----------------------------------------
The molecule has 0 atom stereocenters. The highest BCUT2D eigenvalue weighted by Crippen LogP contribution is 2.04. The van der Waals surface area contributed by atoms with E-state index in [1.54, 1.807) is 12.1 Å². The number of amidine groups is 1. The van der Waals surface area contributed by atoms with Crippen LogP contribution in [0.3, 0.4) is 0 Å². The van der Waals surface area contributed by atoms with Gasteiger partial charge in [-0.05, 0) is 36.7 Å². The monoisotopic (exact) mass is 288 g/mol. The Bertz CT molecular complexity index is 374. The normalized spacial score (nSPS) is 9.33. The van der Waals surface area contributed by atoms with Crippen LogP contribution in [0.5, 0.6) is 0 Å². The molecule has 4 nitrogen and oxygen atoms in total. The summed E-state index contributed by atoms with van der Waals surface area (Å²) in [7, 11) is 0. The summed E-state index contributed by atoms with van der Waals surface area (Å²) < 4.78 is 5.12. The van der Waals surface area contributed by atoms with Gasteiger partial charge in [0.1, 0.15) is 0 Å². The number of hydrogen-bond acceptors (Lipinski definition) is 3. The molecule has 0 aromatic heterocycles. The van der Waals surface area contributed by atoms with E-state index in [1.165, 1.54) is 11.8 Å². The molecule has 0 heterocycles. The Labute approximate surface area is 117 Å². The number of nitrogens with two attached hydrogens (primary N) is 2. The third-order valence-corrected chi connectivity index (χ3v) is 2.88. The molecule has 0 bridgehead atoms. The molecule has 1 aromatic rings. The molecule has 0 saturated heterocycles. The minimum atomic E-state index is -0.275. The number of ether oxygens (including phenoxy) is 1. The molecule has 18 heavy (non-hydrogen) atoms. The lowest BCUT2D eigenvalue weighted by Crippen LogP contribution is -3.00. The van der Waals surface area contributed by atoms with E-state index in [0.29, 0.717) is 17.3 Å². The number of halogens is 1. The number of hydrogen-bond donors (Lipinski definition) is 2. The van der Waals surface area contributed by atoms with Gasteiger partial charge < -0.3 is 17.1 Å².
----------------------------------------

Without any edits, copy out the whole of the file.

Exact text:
The molecule has 0 atom stereocenters. The highest BCUT2D eigenvalue weighted by Crippen LogP contribution is 2.04. The van der Waals surface area contributed by atoms with E-state index in [1.54, 1.807) is 12.1 Å². The number of amidine groups is 1. The van der Waals surface area contributed by atoms with Crippen LogP contribution in [0.3, 0.4) is 0 Å². The van der Waals surface area contributed by atoms with Gasteiger partial charge in [-0.05, 0) is 36.7 Å². The monoisotopic (exact) mass is 288 g/mol. The Bertz CT molecular complexity index is 374. The normalized spacial score (nSPS) is 9.33. The van der Waals surface area contributed by atoms with Crippen LogP contribution in [0.5, 0.6) is 0 Å². The molecule has 4 nitrogen and oxygen atoms in total. The summed E-state index contributed by atoms with van der Waals surface area (Å²) in [7, 11) is 0. The summed E-state index contributed by atoms with van der Waals surface area (Å²) < 4.78 is 5.12. The van der Waals surface area contributed by atoms with Gasteiger partial charge in [0.1, 0.15) is 0 Å². The number of hydrogen-bond acceptors (Lipinski definition) is 3. The molecule has 0 aromatic heterocycles. The van der Waals surface area contributed by atoms with E-state index in [1.165, 1.54) is 11.8 Å². The molecule has 0 heterocycles. The Labute approximate surface area is 117 Å². The number of nitrogens with two attached hydrogens (primary N) is 2. The third-order valence-corrected chi connectivity index (χ3v) is 2.88. The molecule has 0 bridgehead atoms. The molecule has 1 aromatic rings. The molecule has 0 saturated heterocycles. The minimum atomic E-state index is -0.275. The number of ether oxygens (including phenoxy) is 1. The molecule has 18 heavy (non-hydrogen) atoms. The lowest BCUT2D eigenvalue weighted by Crippen LogP contribution is -3.00. The van der Waals surface area contributed by atoms with E-state index in [0.29, 0.717) is 17.3 Å². The number of halogens is 1. The number of hydrogen-bond donors (Lipinski definition) is 2. The van der Waals surface area contributed by atoms with Gasteiger partial charge < -0.3 is 17.1 Å².